44. ^ Bureau des longitudes (1807). Annuaire pour l'an 1808. p. 5.
  45. ^ Canovai, Stanislao; del-Ricco, Gaetano (1810). Elementi di fisica matematica. p. 149.
  46. ^ a b c Berlin, Deutsche Akademie der Wissenschaften zu; Berlin, KöNiglich Preussische Akademie der Wissenschaften zu (1845). Bericht über die zur Bekanntmachung geeigneten Verhandlungen der Königl. Preuss. Akademie der Wissenschaften zu Berlin. p. 406. Der Planet hat mit Einwilligung des Entdeckers den Namen Astraea erhalten, und sein Zeichen wird nach dem Wunsche des Hr. Hencke ein umgekehrter Anker sein.
  47. ^ a b c d e f g h i j k l Schmadel, Lutz D. (2003). Dictionary of minor planet names. Springer. pp. 15–18. ISBN 978-0-354-06174-2.
  48. ^ a b c Wöchentliche Unterhaltungen für Dilettanten und Freunde der Astronomie, Geographie und Witterungskunde. 1847. p. 315.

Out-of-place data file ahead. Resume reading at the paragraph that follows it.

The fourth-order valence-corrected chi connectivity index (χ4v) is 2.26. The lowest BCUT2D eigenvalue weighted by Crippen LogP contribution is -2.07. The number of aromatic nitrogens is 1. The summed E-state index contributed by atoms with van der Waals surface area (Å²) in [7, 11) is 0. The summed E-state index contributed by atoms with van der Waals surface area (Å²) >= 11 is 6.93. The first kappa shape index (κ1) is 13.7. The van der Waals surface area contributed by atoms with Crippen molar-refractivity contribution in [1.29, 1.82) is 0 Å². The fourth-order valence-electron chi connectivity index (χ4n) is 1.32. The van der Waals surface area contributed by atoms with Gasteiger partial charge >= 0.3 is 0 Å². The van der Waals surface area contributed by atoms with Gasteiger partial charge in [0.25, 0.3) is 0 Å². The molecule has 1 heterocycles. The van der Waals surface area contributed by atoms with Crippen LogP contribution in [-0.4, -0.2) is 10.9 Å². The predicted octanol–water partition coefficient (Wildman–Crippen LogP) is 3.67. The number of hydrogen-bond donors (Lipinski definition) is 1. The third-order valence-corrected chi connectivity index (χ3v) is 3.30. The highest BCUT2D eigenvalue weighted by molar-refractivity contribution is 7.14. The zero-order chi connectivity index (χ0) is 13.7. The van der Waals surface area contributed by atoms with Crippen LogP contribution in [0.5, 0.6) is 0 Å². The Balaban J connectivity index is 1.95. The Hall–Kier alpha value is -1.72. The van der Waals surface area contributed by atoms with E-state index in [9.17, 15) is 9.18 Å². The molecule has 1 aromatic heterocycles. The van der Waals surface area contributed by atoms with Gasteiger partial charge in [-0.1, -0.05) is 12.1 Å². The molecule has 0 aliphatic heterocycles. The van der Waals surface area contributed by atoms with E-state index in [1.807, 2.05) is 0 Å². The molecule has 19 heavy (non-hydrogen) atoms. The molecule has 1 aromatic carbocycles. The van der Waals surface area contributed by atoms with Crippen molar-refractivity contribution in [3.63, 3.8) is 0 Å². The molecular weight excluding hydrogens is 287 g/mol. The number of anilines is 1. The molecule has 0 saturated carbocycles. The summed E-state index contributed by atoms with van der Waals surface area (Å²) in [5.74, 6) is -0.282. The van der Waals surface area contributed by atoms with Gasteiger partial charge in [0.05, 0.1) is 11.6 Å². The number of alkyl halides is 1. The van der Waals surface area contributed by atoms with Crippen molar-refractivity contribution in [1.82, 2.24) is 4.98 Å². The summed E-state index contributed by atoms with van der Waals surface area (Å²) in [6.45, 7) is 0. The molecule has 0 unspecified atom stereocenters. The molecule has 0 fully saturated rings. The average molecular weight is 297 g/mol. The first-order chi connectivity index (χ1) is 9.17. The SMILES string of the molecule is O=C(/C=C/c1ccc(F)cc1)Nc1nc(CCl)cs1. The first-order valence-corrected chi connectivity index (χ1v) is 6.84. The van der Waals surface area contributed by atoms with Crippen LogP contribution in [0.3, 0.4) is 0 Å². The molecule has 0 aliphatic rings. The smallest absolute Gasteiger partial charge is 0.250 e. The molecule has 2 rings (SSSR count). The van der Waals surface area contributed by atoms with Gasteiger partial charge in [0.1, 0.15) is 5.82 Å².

49. ^ Steger, Franz (1847). Ergänzungs-conversationslexikon. 3. p. 442. Hofrath Gauß gab auf Hencke's Ansuchen diesem neuen Planetoiden den Namen Hebe mit dem Zeichen (ein Weinglas).
  50. ^ a b c d e "Report of the Council to the Twenty-eighth Annual General Meeting". Monthly Notices of the Royal Astronomical Society. 8: 82. 1848. Bibcode:1848MNRAS...8...82.. doi:10.1093/mnras/8.4.82 (inactive 2018-09-07). The symbol adopted for [Iris] is a semicircle to represent the rainbow, with an interior star and a base line for the horizon....The symbol adopted for [Flora's] designation is the figure of a flower.
  51. ^ a b "Extract of a Letter from Mr. Graham". Monthly Notices of the Royal Astronomical Society. 8: 147. 1848. I trust, therefore, that astronomers will adopt this name [viz. Metis], with an eye and star for symbol.